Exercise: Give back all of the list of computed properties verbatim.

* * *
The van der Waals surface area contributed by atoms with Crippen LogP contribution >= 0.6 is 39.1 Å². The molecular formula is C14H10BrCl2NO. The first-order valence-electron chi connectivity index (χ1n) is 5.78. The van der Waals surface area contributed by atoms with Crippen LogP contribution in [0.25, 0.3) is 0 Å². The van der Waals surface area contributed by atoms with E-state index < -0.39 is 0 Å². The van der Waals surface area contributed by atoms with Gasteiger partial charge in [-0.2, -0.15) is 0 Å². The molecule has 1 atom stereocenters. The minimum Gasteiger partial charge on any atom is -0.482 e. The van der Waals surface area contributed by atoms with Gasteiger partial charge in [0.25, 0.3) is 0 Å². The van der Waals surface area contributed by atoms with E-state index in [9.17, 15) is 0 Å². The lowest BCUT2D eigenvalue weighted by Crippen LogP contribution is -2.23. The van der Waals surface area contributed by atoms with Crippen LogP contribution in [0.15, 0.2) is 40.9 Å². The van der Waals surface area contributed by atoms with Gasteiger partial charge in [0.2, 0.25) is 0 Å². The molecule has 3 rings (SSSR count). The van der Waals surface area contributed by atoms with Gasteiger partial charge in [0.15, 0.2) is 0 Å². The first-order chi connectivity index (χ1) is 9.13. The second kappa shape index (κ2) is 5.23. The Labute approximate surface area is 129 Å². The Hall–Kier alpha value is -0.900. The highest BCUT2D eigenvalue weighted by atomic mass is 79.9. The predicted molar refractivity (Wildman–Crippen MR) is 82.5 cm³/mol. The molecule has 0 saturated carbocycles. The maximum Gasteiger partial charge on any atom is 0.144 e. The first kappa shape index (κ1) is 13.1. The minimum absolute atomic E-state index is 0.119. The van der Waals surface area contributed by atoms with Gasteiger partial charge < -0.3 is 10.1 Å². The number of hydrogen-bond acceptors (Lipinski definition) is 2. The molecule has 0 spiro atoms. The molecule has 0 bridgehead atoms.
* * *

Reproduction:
The van der Waals surface area contributed by atoms with Crippen LogP contribution >= 0.6 is 39.1 Å². The molecular formula is C14H10BrCl2NO. The first-order valence-electron chi connectivity index (χ1n) is 5.78. The van der Waals surface area contributed by atoms with Crippen LogP contribution in [0.25, 0.3) is 0 Å². The van der Waals surface area contributed by atoms with E-state index < -0.39 is 0 Å². The van der Waals surface area contributed by atoms with Gasteiger partial charge in [-0.2, -0.15) is 0 Å². The molecule has 1 atom stereocenters. The minimum Gasteiger partial charge on any atom is -0.482 e. The van der Waals surface area contributed by atoms with Gasteiger partial charge in [0.25, 0.3) is 0 Å². The van der Waals surface area contributed by atoms with E-state index in [9.17, 15) is 0 Å². The lowest BCUT2D eigenvalue weighted by Crippen LogP contribution is -2.23. The van der Waals surface area contributed by atoms with Crippen LogP contribution in [0.15, 0.2) is 40.9 Å². The van der Waals surface area contributed by atoms with Gasteiger partial charge in [0.2, 0.25) is 0 Å². The molecule has 3 rings (SSSR count). The van der Waals surface area contributed by atoms with Gasteiger partial charge in [0.15, 0.2) is 0 Å². The first-order chi connectivity index (χ1) is 9.13. The second kappa shape index (κ2) is 5.23. The Labute approximate surface area is 129 Å². The Hall–Kier alpha value is -0.900. The highest BCUT2D eigenvalue weighted by atomic mass is 79.9. The predicted molar refractivity (Wildman–Crippen MR) is 82.5 cm³/mol. The molecule has 0 saturated carbocycles. The maximum Gasteiger partial charge on any atom is 0.144 e. The first kappa shape index (κ1) is 13.1. The minimum absolute atomic E-state index is 0.119. The van der Waals surface area contributed by atoms with Gasteiger partial charge < -0.3 is 10.1 Å². The number of hydrogen-bond acceptors (Lipinski definition) is 2. The molecule has 0 spiro atoms. The molecule has 0 bridgehead atoms.